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Legendary Cultures
March 12 to April 1 2011
Day 1 (London)  |  Day 2 (Lille)  |  Day 3 (London)  |  Lapland  |  Armenia  |  Mongolia  |  Lijiang China  |  Papua New Guinea  |  Indonesia  |  Calcutta  |  Bhutan - Day 1  |  Bhutan - Day 2  |  Petra  |  Turkey  |  Reprise

ARMENIA TO MONGOLIA

Six hours in the air. We're kept pretty entertained for the flight (we have two China scholars on board who talked about the Chengis Khan and those who came after him). Unfortunately, all of us are sleep deprived and would not have minded a little sleep time instead of an early departure time.

AcrobatWe arrived in Mongolia around 8 p.m. (6 hour flight plus a 3 hour time loss). The plan was for us to eat dinner and watch an entertainment show at the hotel. The problem was we'd eaten just several hours before on the plane. I suspect no one would have gone to the arrival dinner except for the entertainment, which turned out to be quite impressive. There were local instruments, songs, costumes, and Mongolian throat singing. Since it is very hard to send you a picture of a song, I selected a picture of the acrobat who also entertained us.

The next morning we started at a sane time (8:45). We had a good night's sleep and The Gandan Monasterywere feeling pretty energetic. The first stop was the Gandan Monastery. This visit was to acquaint us with a working Buddist Monastery. The monks were everywhere carrying out one of their duties (chanting prayers). The main temple was alive with monks (and tourists watching them). (CC comment: Peter made a spot-on observation about the tonality of these chants: they bring to mind the absolutely mesmerizing composition Kolyaaniskatsi.) We had seen the monastery life and the prayer wheels in Llasa so the experience here was not brand new. The infrastructure at this particular monastery was horribly run down. The locals and the monks didn't seem to notice, probably grateful that the Soviets didn't tear the place down completely when they were in power in Mongolia.

We went from there to visit the Museum of Natural History. I am not much of a museum man (and I am past my dinosaur stage) so the whole experience is a blur.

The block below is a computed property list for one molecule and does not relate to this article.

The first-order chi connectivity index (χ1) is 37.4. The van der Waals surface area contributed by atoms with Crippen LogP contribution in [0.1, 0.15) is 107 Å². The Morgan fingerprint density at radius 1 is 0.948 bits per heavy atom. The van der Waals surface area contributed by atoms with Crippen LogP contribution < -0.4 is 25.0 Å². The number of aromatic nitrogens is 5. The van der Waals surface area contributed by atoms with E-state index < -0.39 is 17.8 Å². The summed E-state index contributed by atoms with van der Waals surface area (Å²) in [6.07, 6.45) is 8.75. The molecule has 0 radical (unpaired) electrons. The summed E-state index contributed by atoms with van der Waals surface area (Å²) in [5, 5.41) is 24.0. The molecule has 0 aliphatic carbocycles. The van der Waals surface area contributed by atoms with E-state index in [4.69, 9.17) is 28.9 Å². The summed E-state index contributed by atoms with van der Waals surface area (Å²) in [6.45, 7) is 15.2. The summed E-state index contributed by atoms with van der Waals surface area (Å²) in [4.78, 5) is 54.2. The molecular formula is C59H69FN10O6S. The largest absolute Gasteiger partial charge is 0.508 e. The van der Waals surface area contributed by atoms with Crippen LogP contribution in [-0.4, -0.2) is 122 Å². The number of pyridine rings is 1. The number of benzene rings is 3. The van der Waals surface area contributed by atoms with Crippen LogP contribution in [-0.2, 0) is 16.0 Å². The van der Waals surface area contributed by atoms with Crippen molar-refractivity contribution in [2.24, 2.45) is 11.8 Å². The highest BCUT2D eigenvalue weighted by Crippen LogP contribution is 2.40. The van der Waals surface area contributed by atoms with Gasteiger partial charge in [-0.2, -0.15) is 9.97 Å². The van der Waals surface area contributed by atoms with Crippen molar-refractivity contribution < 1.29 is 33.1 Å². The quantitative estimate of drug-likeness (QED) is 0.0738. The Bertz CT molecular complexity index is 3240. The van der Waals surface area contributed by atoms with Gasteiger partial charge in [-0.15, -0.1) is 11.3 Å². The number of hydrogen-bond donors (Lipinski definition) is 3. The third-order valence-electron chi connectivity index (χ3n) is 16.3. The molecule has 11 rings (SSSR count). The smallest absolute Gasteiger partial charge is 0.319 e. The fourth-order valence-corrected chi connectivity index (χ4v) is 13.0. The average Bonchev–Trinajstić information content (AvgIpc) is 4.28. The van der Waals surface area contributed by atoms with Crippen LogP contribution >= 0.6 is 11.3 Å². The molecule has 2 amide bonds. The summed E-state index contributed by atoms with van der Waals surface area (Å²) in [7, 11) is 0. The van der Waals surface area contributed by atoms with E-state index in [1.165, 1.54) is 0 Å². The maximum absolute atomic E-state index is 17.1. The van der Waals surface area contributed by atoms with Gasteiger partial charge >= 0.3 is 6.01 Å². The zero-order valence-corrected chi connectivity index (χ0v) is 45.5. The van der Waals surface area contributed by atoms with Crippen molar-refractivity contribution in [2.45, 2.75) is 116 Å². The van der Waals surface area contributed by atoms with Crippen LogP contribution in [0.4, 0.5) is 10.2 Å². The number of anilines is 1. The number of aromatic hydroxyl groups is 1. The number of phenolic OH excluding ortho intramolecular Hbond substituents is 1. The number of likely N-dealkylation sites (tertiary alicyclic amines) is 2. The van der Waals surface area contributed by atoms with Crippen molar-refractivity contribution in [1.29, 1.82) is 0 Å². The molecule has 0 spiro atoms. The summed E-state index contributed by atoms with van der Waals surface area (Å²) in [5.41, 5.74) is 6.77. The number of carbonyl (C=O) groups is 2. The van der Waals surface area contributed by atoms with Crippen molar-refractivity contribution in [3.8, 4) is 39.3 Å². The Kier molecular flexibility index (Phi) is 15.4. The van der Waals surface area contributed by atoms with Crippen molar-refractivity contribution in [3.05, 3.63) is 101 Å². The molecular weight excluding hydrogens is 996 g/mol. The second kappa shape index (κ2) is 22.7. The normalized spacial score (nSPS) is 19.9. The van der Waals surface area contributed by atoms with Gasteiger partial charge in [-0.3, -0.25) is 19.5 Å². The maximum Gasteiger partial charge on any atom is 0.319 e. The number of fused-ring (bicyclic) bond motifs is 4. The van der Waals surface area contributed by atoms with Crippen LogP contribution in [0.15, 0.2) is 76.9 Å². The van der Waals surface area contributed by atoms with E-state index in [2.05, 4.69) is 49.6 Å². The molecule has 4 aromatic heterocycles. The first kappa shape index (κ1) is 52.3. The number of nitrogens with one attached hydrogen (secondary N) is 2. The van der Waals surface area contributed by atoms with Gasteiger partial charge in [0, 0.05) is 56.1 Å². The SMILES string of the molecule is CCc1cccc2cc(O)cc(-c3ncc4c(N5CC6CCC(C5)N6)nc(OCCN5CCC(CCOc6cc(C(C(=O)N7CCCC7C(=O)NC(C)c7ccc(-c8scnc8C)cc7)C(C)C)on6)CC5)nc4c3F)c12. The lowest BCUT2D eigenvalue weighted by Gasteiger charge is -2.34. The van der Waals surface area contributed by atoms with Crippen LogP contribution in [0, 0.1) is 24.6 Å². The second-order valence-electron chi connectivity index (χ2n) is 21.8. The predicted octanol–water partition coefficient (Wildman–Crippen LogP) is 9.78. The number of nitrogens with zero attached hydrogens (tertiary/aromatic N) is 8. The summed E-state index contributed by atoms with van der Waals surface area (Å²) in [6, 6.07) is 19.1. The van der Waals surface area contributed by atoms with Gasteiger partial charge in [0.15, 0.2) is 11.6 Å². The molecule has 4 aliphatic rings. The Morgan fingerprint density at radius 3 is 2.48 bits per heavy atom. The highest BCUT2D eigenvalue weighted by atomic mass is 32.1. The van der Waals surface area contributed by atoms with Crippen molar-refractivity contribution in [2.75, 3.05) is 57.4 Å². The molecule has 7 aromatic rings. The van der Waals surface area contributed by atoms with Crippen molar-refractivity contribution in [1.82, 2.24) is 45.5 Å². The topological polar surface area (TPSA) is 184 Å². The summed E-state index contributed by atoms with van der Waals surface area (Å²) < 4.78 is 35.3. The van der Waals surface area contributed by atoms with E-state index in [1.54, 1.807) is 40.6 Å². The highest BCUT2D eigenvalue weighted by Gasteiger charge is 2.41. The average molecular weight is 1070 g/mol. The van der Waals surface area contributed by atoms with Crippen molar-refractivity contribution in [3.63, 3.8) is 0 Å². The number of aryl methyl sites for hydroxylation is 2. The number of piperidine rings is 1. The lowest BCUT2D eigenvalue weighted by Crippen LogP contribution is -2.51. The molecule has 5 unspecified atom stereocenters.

We then went to a local restaurant for "real Mongolian" food. After you have eaten in as many smorgasbord setups as we have, it is difficult to differentiate regional from any other food in such layouts. This is particularly true since the tour company has to work with the restaurant to find something that most people will eat. The "typical"Mongolian food had to be the mutton. This restaurant served it as muttonburgerin dumplings and soup, layered between something that looked like phylo dough, served as little medallions, and served in strips as a cold meat salad. Also available were lettuce and pasta salads, cold tofu salad, beet/apple salad, etc. Unless it's greenhouse or hydroponic, I'm pretty sure lettuce doesn't grow in Mongolia.

In the afternoon we went to visit a "typical" Mongolian family who still live life in the nomadic style. The gur (a round tent) was located outside of Ulaanbataarin the Mongolian FamilySteppes. We drove for about an hour out of town and then off-road to their ranch. Or at least that was the plan. The driver got us stuck in the snow. Then his colleagues tried to push him out. When that didn't work, he decided to take another route and drive fast overland. He almost tipped our small bus over. There were no seat belts the passengers were pretty roughed up. He ended his "Mr. Toad's Ride" by getting the bus stuck in a ditch full of snow. Another bus that was already at the gur (we could see it about a quarter mile away) came and got us.

Mongol ponyI normally abhor visits to what's always billed as an "authentic native family". But this was actually a working ranch with the family there for the winter. It was the first time they had had tourists in their home. The little children were adorable. The mother was a gracious hostess and her husband entertained those who wanted to be outside. One of the things you could do was ride on of the famous Mongol ponies. It was freezing, windy, and snowing. So, guess who gets on a Mongol pony in these freezing, windy, snowy conditions?

Winter Palace - last king and queen of MongoliaOur last stop of the day was the Winter Palace, the home of the last king and queen of Mongolia. It is a compound with seven temples and a winter and summer home. It is in wretched shape as there is little money for restoration. The art, regional and largely Buddhist in theme, contains some striking artifacts. The art and the artifacts, in contradistinction to the structures, are well preserved.

Tomorrow we start at 5 in the morning for another all day trip. This time we're traveling on our jet and then a commercial carrier to Leijing, China. Leijing doesn't have an airfield large enough for our 757. The good news is that the weather in Leijing should be about like San Diego in the winter, in contrast to what we've had in UB (the locals' nickname for Ulaanbataar), which has been like International Falls, Minnesota in winter (in other words, around zero degrees F if not colder).



Day 1 (London)  |  Day 2 (Lille)  |  Day 3 (London)  |  Lapland  |  Armenia  |  Mongolia  |  Lijiang China  |  Papua New Guinea  |  Indonesia  |  Calcutta  |  Bhutan - Day 1  |  Bhutan - Day 2  |  Petra  |  Turkey  |  Reprise



HOME  |  AUSTRALIA 2003  |  ACROSS AMERICA  |  IMPRESSIONS OF CHINA  |  VIETNAM  |  AFRICA  |  AROUND THE WORLD 2009  |  SOUTH AMERICA 2009  |  LEGENDARY CULTURES 2011
  |  TURKEY AND GREECE  |  CIRCLE THE ARCTIC